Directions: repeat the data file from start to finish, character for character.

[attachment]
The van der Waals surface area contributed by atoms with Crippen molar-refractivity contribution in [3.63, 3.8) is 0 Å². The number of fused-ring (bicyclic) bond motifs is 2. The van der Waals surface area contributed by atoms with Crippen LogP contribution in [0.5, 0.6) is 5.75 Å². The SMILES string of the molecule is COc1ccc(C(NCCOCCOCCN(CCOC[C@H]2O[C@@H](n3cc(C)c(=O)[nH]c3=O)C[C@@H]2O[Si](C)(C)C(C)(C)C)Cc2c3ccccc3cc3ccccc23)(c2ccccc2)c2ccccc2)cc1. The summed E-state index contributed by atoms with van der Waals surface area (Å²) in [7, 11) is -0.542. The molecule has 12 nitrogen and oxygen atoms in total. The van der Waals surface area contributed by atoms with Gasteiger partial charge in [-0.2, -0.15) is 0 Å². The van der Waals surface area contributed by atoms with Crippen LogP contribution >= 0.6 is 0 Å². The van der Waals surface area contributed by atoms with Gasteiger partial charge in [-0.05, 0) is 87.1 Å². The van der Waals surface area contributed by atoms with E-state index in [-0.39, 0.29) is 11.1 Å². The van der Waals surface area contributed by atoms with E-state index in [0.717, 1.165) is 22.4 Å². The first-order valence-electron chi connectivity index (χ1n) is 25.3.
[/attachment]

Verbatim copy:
The van der Waals surface area contributed by atoms with Crippen molar-refractivity contribution in [3.63, 3.8) is 0 Å². The number of fused-ring (bicyclic) bond motifs is 2. The van der Waals surface area contributed by atoms with Crippen LogP contribution in [0.5, 0.6) is 5.75 Å². The SMILES string of the molecule is COc1ccc(C(NCCOCCOCCN(CCOC[C@H]2O[C@@H](n3cc(C)c(=O)[nH]c3=O)C[C@@H]2O[Si](C)(C)C(C)(C)C)Cc2c3ccccc3cc3ccccc23)(c2ccccc2)c2ccccc2)cc1. The summed E-state index contributed by atoms with van der Waals surface area (Å²) in [7, 11) is -0.542. The molecule has 12 nitrogen and oxygen atoms in total. The van der Waals surface area contributed by atoms with Gasteiger partial charge in [-0.2, -0.15) is 0 Å². The van der Waals surface area contributed by atoms with Crippen LogP contribution >= 0.6 is 0 Å². The van der Waals surface area contributed by atoms with Gasteiger partial charge in [-0.05, 0) is 87.1 Å². The van der Waals surface area contributed by atoms with E-state index in [-0.39, 0.29) is 11.1 Å². The van der Waals surface area contributed by atoms with E-state index in [0.717, 1.165) is 22.4 Å². The first-order valence-electron chi connectivity index (χ1n) is 25.3.